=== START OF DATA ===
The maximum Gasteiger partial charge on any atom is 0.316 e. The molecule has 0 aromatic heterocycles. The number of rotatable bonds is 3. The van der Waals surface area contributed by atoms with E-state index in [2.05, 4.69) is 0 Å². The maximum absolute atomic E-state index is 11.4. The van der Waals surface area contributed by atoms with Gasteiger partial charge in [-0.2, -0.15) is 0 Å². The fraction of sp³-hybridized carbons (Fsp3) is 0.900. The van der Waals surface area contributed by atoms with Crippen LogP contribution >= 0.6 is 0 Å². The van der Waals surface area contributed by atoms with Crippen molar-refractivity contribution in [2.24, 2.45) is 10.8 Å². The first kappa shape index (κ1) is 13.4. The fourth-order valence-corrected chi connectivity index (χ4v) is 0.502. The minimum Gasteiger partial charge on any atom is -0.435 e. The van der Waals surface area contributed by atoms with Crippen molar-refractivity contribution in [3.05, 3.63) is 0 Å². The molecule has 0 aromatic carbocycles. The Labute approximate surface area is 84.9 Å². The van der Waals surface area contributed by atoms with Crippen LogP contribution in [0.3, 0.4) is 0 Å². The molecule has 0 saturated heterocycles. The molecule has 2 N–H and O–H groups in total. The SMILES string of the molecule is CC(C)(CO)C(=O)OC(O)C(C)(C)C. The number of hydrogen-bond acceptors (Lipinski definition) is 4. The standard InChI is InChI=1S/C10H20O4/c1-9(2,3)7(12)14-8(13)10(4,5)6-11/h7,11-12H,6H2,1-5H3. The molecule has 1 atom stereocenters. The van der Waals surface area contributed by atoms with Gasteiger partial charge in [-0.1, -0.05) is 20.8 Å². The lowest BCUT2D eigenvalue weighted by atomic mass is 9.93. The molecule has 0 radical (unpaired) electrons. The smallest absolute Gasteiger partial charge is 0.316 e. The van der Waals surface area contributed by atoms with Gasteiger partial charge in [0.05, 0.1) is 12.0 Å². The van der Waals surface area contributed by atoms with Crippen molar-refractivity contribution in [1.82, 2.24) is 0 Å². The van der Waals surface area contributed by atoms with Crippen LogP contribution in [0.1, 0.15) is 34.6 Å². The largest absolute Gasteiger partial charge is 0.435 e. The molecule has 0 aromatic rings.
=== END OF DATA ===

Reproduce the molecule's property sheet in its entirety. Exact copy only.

The maximum Gasteiger partial charge on any atom is 0.316 e. The molecule has 0 aromatic heterocycles. The number of rotatable bonds is 3. The van der Waals surface area contributed by atoms with E-state index in [2.05, 4.69) is 0 Å². The maximum absolute atomic E-state index is 11.4. The van der Waals surface area contributed by atoms with Gasteiger partial charge in [-0.2, -0.15) is 0 Å². The fraction of sp³-hybridized carbons (Fsp3) is 0.900. The van der Waals surface area contributed by atoms with Crippen LogP contribution >= 0.6 is 0 Å². The van der Waals surface area contributed by atoms with Crippen molar-refractivity contribution in [2.24, 2.45) is 10.8 Å². The first kappa shape index (κ1) is 13.4. The fourth-order valence-corrected chi connectivity index (χ4v) is 0.502. The minimum Gasteiger partial charge on any atom is -0.435 e. The van der Waals surface area contributed by atoms with Crippen molar-refractivity contribution in [3.05, 3.63) is 0 Å². The molecule has 0 aromatic carbocycles. The Labute approximate surface area is 84.9 Å². The van der Waals surface area contributed by atoms with Crippen LogP contribution in [0.3, 0.4) is 0 Å². The molecule has 0 saturated heterocycles. The molecule has 2 N–H and O–H groups in total. The SMILES string of the molecule is CC(C)(CO)C(=O)OC(O)C(C)(C)C. The number of hydrogen-bond acceptors (Lipinski definition) is 4. The standard InChI is InChI=1S/C10H20O4/c1-9(2,3)7(12)14-8(13)10(4,5)6-11/h7,11-12H,6H2,1-5H3. The molecule has 1 atom stereocenters. The van der Waals surface area contributed by atoms with Gasteiger partial charge in [-0.1, -0.05) is 20.8 Å². The lowest BCUT2D eigenvalue weighted by atomic mass is 9.93. The molecule has 0 radical (unpaired) electrons. The smallest absolute Gasteiger partial charge is 0.316 e. The van der Waals surface area contributed by atoms with Gasteiger partial charge in [0.05, 0.1) is 12.0 Å². The van der Waals surface area contributed by atoms with Crippen molar-refractivity contribution in [1.82, 2.24) is 0 Å². The van der Waals surface area contributed by atoms with Crippen LogP contribution in [0.1, 0.15) is 34.6 Å². The largest absolute Gasteiger partial charge is 0.435 e. The molecule has 0 aromatic rings.